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family known, Salmon most certainly would not have been playing in the street.
Oblivious to the oncoming Mercedes Benzes, Salmon flipped the ball from his foot to his
thigh, then back to his foot, then over his shoulder, where he kicked it with the outside
edge of his foot, attempting to pop the ball over his shoulders for the neck-shoulder-blade
move. He lost control of the ball and it went down the dirt street and under the lead car
of the motorcade. Salmon had not wanted to lose the ball, so he ran toward the front car.
The car honked loudly at him and a man stuck his head out the window telling Salmon to
move. Salmon tried to explain to the man that his ball was under the car. It was at this
time that Mohammed el Faya heard the news about the motorcade and ran from his house
out onto the street to find his brother. The crowd was thick and was being corralled to
the side of the street by Saddam‘s armed guards. Mohammed tried to yell at his brother,
but the crowd made too much noise for Salmon to hear.
The next moment was like a slow-motion dream that he had seen a hundred times in
his sleep since then. A burly guard exited the car, armed with an AK-47. Without the
slightest hesitation, the guard sprayed a volley of automatic fire into Salmon‘s head,
chest, and legs, killing him instantly. The lead car of the motorcade then drove over the
boy‘s lifeless body, which thumped loudly under the wheels of the Mercedes. The crowd
was outraged, but the guard wasn‘t hearing any complaints. He sprayed another set of
rounds in the air as a warning, threatening anyone who dared to challenge him or
Saddam‘s authority. Before Saddam left the town, he stopped his car and walked to the
edge of the street, where he plucked a small child from the hands of its mother like a
friendly politician. Saddam paused, smiling, holding the child up. Another guard took
out a Polaroid Instamatic and took a picture of Saddam with the child. Saddam turned to
the frightened mother and, returning her child to her, said, ―It is so nice to see the
children of Dujail.‖ Saddam patted the child on the head and drove off in his car.
Mohammed ran into the street wailing in anger and grief, holding his dead little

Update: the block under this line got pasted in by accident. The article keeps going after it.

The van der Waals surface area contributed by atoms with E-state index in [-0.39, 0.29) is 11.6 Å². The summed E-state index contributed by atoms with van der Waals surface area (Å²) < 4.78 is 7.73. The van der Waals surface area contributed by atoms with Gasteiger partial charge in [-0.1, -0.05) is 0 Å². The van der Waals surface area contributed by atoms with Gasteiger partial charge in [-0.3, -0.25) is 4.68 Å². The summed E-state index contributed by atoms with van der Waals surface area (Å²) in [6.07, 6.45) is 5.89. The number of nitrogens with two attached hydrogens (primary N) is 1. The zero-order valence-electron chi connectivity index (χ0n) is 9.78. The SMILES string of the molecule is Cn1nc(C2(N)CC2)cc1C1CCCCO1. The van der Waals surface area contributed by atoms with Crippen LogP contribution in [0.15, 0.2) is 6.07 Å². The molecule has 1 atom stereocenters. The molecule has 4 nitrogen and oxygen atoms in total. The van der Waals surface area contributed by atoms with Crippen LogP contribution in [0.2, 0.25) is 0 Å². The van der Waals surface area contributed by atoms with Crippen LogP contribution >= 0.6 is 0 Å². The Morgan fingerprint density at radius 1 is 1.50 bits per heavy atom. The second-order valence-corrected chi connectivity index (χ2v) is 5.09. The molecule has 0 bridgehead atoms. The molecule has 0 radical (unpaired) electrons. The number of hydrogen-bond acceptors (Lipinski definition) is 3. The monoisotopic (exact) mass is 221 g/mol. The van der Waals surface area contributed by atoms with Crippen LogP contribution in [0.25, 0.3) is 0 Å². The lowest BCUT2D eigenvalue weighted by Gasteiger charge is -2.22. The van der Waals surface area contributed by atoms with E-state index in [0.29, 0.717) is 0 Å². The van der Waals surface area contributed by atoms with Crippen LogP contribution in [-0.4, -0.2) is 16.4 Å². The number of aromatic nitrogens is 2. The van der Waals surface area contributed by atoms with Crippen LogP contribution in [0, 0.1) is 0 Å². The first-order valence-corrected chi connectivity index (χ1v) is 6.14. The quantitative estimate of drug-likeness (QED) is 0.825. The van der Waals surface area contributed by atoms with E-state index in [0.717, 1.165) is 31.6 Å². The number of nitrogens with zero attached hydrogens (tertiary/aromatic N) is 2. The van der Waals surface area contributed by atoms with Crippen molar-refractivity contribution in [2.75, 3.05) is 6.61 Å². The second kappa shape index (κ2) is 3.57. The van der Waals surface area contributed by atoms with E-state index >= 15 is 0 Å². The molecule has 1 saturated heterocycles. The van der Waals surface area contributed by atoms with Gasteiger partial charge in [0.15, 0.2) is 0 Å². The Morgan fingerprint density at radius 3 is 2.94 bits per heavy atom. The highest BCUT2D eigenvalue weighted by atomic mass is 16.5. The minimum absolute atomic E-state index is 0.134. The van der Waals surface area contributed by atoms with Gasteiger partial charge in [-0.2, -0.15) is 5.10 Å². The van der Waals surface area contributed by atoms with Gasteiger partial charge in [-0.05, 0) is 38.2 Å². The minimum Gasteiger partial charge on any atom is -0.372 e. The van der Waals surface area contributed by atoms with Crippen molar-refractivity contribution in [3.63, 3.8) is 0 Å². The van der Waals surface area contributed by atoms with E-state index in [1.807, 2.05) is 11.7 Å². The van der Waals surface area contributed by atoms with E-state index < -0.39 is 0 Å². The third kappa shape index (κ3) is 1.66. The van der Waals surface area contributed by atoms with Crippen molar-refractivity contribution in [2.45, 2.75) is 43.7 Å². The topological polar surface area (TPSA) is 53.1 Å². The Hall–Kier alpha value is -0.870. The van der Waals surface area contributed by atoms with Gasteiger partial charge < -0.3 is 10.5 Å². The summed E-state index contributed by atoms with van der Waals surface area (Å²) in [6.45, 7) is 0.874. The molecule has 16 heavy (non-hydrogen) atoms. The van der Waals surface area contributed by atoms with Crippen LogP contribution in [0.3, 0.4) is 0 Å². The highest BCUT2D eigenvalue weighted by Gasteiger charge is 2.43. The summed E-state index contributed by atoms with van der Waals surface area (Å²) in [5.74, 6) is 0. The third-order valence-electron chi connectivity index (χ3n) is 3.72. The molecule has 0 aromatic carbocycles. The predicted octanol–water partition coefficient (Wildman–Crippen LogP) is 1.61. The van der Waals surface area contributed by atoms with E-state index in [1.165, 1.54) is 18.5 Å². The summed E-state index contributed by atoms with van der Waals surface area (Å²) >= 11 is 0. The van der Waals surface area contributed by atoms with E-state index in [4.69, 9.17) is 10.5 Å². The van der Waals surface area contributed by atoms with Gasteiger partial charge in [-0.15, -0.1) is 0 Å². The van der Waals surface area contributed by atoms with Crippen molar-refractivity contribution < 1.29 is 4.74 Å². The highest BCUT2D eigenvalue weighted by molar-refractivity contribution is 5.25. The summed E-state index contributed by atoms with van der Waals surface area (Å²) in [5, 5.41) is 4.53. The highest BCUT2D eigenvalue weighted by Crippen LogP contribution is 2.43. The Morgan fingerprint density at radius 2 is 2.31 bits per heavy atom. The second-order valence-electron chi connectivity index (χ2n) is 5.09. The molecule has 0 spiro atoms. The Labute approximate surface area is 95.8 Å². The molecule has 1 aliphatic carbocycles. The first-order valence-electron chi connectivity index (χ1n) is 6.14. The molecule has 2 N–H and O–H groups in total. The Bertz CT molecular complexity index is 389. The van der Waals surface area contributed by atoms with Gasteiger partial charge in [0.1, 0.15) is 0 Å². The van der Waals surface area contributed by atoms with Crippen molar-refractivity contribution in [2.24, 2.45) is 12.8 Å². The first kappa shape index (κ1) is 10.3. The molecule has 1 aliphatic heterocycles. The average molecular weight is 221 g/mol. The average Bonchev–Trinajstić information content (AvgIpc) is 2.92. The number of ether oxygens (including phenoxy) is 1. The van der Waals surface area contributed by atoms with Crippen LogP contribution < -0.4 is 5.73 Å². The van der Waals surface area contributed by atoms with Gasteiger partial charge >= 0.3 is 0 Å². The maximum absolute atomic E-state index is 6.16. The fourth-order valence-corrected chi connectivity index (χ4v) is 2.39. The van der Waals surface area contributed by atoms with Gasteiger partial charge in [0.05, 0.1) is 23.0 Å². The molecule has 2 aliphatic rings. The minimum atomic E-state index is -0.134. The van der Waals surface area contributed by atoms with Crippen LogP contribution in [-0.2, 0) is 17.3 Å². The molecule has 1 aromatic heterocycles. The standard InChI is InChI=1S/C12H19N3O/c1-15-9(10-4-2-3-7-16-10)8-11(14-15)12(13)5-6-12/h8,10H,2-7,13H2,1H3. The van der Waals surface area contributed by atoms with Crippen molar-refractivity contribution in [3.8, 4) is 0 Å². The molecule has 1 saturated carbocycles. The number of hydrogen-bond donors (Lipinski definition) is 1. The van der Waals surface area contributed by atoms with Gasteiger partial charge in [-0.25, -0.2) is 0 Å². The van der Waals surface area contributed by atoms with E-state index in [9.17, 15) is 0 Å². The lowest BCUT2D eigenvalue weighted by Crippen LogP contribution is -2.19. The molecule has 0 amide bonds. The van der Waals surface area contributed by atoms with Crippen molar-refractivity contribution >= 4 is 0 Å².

brother, his small white cotton shirt drenched in red blood. At that moment, holding his
brother, he vowed to get vengeance on Saddam Hussein. He promised that he,
Mohammed el Faya, would put the bullet through Saddam‘s brain.
For the next two years, he trained extensively with firearms. He learned to use
American weapons, Russian weapons, and cruder models. However, he was most
interested in sniper rifles. He had been a very good shot as a child. His father had let
Mohammed and Salmon guard the family‘s small flock of sheep from coyotes and other
predators. Mohammed had incredible vision, the kind that comes once in a generation.
He was determined to be skilled at the most sophisticated long-range sniper weapons. His
father had given him his Accuracy International sniper rifle, and Mohammed soon
became expert in shooting it.
Four months ago, some of the young men in town who had similar grudges against
Saddam decided to form a team to stage an assassination. They recruited an older Shiite
military fighter from the town called Sabat to plan the mission. Sabat‘s son had been
taken to one of Saddam‘s prisons five years ago and had never returned. He had a salt
and pepper beard, and, even though he was grossly overweight, he had the full respect of
all the young men. The first part of Sabat‘s plan was to plant spies in as many places in
Baghdad as they could. The sole mission of the spies was to learn when Saddam would
be coming again to Dujail. Sure enough, last week, a Dujaili spy working at a restaurant
in Baghdad had overheard two generals in the Republican Guard talking about Saddam‘s